The Times reported, last Thursday, that President Obama’s Center for Disease Control and Prevention has released a study reporting “an average of 39 percent” of the women of childbearing years on Medicaid filled an opioid prescription in a pharmacy each year from 2008 to 2012”.

Medicaid spends billions on prescription drugs but this goes far beyond a question of cost: “Dr. Thomas R. Frieden, director of the C.D.C., described the numbers as ‘astonishing’ and said they presented a substantial risk for birth defects.”

The article continued: “Exposure to opioid painkillers increases the risks for major defects in the baby’s brain and spine, congenital heart defects and problems with the baby’s abdominal wall.”

And this problem isn’t just affecting the unborn, “Opioids are the single largest cause of overdose fatalities in the nation, with more than 16,000 deaths a year.” The most affected group in the survey is white Southerners.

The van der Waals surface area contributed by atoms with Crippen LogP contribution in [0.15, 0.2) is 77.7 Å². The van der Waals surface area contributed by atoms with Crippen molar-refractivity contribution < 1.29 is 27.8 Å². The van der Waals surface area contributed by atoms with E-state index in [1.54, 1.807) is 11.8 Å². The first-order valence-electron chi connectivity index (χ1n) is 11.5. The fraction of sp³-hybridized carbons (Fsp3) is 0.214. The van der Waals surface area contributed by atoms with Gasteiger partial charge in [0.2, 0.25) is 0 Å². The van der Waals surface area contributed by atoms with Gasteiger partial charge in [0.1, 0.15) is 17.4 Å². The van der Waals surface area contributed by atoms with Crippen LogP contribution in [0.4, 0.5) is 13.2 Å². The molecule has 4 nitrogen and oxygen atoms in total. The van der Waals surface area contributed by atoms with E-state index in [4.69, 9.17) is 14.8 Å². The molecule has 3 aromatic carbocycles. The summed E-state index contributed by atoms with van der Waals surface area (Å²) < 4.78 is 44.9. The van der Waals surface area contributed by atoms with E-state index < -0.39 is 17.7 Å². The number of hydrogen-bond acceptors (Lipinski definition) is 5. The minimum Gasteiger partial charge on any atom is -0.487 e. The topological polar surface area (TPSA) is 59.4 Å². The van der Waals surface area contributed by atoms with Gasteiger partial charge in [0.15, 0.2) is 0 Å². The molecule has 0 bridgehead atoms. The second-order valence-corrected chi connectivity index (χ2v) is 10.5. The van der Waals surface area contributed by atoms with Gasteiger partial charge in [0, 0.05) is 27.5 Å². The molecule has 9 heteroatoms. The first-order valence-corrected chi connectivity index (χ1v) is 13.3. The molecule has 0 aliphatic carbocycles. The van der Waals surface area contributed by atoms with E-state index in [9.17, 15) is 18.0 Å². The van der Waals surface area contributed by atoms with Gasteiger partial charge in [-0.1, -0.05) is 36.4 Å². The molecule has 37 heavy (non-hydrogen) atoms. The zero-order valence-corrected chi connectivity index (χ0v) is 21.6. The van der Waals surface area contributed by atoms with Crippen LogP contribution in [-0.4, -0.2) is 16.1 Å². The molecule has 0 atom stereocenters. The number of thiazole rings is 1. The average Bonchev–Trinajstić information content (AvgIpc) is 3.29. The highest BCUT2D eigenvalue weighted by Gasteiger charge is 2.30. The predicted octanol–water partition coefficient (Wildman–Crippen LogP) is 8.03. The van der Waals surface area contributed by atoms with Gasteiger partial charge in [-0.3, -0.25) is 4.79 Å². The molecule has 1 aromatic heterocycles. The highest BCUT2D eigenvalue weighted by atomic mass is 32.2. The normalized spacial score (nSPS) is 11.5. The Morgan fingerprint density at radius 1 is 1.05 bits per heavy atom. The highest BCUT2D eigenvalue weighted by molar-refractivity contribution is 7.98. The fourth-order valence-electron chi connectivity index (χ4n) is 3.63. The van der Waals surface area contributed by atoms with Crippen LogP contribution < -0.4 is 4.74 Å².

“These are dangerous drugs that are addictive, and we are substantially overusing them,” Dr. Frieden said.

Now that’s a breathtaking example of broken politics: A government program set up to help poor children and pregnant mothers is actually harming both – while in Raleigh the push is on to expand the program.

Have We Really Peaked?

The headline in the Washington Post was a little unsettling: Most Americans’ best days are behind them.

Below the headline was a map showing the counties in the nation with the year their median household income (adjusted for inflation) reached its zenith.  The majority of NC counties, like the South, peaked in 1999.

I’ve watched that happen first-hand, right here in Hickory and the Catawba Valley. But it was surprising to see communities we thought were booming – like Raleigh and Charlotte- in the same predicament.

The source being the Washington Post, I confess I felt a bit of skepticism- so I asked the legislative staff to verify. They came back and reported, yes, in 2010, the Wake County (Raleigh) inflation-adjusted median household income was 8% below where it was in 2000. In Mecklenburg County (Charlotte) the drop was even greater: 14%.

While the General Assembly debates spending more taxpayer money for business incentives or expanding Medicaid or taking on debt for road projects, a couple of questions come to mind. Should the state continue taking more money from people that have less?